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    East Swelters in Record Heat Wave

    By By Alex Sosnowski, Expert Senior Meteorologist.
    June 10, 2011, 1:11:49 PM EDT

    "The heat is hard on the very young, elderly and those who work outdoors or in factories."

    Heat that has been building in the mid-South in recent weeks was driving temperatures to record levels at midweek.

    Intense June sunshine combined with building humidity and hot air will push AccuWeather RealFeel® temperatures to between 100 and 110 degrees during the midday and afternoon hours.

    Caution is always advised during hot, sunny days. However, extreme caution is urged due to the intensity of the heat, humidity and June sunshine.

    The heat will be hard on the very young, elderly and those who work outdoors or in factories.

    Never leave children unattended in parked vehicles for any length of time. Heat can build to lethal levels in only a few minutes.


    While the heat is nasty enough throughout the region, the large cities were getting the worst of it as usual.

    Just as urban areas begin to cool down to reasonable levels during the early morning hours, the sun will already be rising on the next day, preparing to broil the cityscape all over again.

    As temperatures climb into the 90s, it can affect train travel. Transit trains must slow down to compensate for slight buckling of the rails as they expand. The extreme heat can also cause some trains to break down.

    Temperatures will top 90 degrees from Burlington, Vt., southward to Boston, Hartford and New York City.

    The heat already reached record levels in Newark, N.J. and in the Baltimore-Washington area during Wednesday afternoon.

    According to Expert Senior Meteorologist Evan Myers, "Temperatures in Washington, D.C. this afternoon were about as high as they were when President Ulysses S. Grant was in Office."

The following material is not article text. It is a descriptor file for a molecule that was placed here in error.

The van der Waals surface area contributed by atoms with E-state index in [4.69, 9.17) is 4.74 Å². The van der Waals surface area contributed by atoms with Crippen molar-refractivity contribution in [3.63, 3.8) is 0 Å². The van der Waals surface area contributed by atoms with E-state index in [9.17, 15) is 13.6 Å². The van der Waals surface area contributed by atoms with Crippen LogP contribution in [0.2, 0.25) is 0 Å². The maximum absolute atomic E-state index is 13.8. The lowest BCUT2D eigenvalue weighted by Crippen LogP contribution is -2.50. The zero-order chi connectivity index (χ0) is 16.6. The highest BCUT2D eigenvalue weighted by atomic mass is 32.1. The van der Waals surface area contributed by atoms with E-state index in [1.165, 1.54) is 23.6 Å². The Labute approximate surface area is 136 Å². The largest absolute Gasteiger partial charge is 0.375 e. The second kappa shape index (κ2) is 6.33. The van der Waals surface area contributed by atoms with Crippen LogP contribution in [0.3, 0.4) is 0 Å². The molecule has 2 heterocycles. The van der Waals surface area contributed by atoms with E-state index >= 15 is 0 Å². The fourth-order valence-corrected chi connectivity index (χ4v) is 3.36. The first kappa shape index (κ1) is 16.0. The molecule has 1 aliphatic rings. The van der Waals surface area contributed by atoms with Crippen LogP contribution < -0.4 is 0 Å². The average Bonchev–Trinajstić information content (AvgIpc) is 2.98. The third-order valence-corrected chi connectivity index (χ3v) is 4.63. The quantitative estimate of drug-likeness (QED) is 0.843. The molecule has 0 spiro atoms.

The record of 102 set in 1874 today was being challenged in the nation's capital.

    From near the Mason-Dixon Line on south today, the 100-degree mark will be challenged on I-95 city thermometers not only in Washington, D.C. but also from Philadelphia and Wilmington, Del., to Baltimore and Richmond.

    This heat wave has already been responsible for sending triple-digit heat into the nation's northern tier. The high in Minneapolis hit 103 degrees on Tuesday, shattering record high of 95 degrees from 2004. Not only was the record high shattered, this was the hottest temperature recorded in the Twin Cities since the thermometer hit 105 degrees on July 31, 1988.

    Although not the first heat wave of the season for the southern mid-Atlantic, it was bringing the hottest weather so far this year for much of the East.


    The hottest it has been in Boston so far was 87 degrees; New York City reached 94 degrees and Washington, D.C. climbed to 99 degrees. All three cities and many others could eclipse this mark by late this afternoon.

    The heat will ease across the Northeast on Friday, but not before a new round of potentially damaging thunderstorms today.

    Beach It!

    Heading to the beach or the public pool is one way to beat the heat if you don't have air conditioning.

    While ocean water temperatures are still traditionally chilly during this part of the season, the surf is running several degrees above normal levels for early June.

    For example, at Sandy Hook, N.J., the water temperature was 71 degrees Thursday afternoon. Typical water temperatures for the middle of June are 63 degrees.

    Westerly winds where bringing the hot air right to some of the beaches Wednesday and today. Local afternoon sea breezes can bring slight cooling.

    Remember to take frequent breaks from the chilly water to avoid muscle cramps and reduce the risk of drowning.

    Only swim in lifeguard-protected beaches.

    Be sure to keep a close eye on young children at all times.

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